# Vincent J. Matsko

Assistant Professor of Mathematics

Department of Mathematics and Statistics

San Francisco, California, USA

Computer-generated art involves ideas not conceivable before the advent of modern technology. My recent work involves randomness on a large scale, experimentation with color, and integrating thousands, sometimes millions, of individual elements in a single composition.

Work in this exhibition explores creating images consisting of line segments by varying the angles in the well-known recursive algorithm for producing the Koch snowflake. Because the geometry of the resulting images is so intricate, a very limited color palette is used, thereby allowing the geometry of the images to generate their aesthetic appeal.

Work in this exhibition explores creating images consisting of line segments by varying the angles in the well-known recursive algorithm for producing the Koch snowflake. Because the geometry of the resulting images is so intricate, a very limited color palette is used, thereby allowing the geometry of the images to generate their aesthetic appeal.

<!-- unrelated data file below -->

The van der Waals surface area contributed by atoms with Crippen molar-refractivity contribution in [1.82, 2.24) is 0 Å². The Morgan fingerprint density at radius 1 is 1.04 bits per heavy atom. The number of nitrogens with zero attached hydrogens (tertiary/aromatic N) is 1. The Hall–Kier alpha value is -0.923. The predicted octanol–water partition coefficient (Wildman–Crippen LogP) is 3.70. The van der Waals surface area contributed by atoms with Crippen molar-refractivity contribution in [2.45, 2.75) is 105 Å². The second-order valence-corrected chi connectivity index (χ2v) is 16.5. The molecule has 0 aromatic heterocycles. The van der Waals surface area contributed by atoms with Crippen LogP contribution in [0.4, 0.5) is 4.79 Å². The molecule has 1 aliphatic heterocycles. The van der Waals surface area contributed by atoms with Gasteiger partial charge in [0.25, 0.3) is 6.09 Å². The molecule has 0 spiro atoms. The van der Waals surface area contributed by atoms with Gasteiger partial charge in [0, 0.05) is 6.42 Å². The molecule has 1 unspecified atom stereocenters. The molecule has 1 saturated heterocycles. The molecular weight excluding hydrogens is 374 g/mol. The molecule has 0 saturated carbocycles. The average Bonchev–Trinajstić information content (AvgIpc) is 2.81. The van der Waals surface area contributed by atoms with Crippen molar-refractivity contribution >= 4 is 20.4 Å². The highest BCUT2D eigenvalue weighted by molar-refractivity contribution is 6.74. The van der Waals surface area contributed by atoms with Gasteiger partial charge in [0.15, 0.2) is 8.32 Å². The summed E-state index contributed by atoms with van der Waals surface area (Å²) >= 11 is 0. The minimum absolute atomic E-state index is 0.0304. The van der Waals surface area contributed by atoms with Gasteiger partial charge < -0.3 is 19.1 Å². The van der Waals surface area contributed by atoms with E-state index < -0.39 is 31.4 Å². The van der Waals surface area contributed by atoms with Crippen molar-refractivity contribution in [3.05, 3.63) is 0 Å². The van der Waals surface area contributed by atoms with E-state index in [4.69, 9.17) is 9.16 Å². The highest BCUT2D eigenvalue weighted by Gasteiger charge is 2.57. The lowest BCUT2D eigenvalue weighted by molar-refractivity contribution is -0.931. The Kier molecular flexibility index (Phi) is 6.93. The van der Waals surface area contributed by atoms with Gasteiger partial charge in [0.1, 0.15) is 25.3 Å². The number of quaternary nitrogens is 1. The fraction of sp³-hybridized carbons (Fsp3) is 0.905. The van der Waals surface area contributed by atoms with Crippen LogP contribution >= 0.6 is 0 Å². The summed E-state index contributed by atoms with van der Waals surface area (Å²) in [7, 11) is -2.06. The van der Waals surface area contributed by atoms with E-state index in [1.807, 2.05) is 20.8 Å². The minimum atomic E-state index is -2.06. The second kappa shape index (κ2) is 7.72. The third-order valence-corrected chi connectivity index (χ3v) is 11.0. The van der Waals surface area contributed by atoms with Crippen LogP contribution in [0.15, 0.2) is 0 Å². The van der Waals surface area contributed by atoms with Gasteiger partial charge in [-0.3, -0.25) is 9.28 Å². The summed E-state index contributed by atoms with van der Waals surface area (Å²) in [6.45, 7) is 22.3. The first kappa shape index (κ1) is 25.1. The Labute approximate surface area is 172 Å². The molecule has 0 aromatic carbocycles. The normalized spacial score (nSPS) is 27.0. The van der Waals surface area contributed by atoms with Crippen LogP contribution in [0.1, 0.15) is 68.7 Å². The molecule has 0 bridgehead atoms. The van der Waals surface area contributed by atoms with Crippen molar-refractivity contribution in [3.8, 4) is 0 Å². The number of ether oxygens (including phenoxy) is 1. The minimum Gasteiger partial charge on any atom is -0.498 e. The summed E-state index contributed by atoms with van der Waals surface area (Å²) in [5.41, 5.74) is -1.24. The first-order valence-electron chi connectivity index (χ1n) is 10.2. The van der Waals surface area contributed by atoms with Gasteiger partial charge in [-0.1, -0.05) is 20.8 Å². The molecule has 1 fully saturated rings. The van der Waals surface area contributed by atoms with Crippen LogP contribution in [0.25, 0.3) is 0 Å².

Symmetric Koch Curve I

25 x 25 cm

Digital print

2016

The algorithm used to create this image is the same as that used to recursively define the Koch curve. In this case, the circle is divided into 336 parts (rather than 360 degrees), and the angles used in the algorithm are 19 and 107 of these parts (rather than 60 and 240 degrees). In this case, the curve is bounded, consists of 10,752 segments, and possesses 42-fold symmetry.

Symmetric Koch Curve II

25 x 25 cm

Digital print

2016

The algorithm used to create this image is the same as that used to recursively define the Koch curve. In this case, the circle is divided into 336 parts (rather than 360 degrees), and the angles used in the algorithm are 283 and 179 of these parts (rather than 60 and 240 degrees). In this case, the curve is bounded, consists of 10,752 segments, and possesses 42-fold symmetry.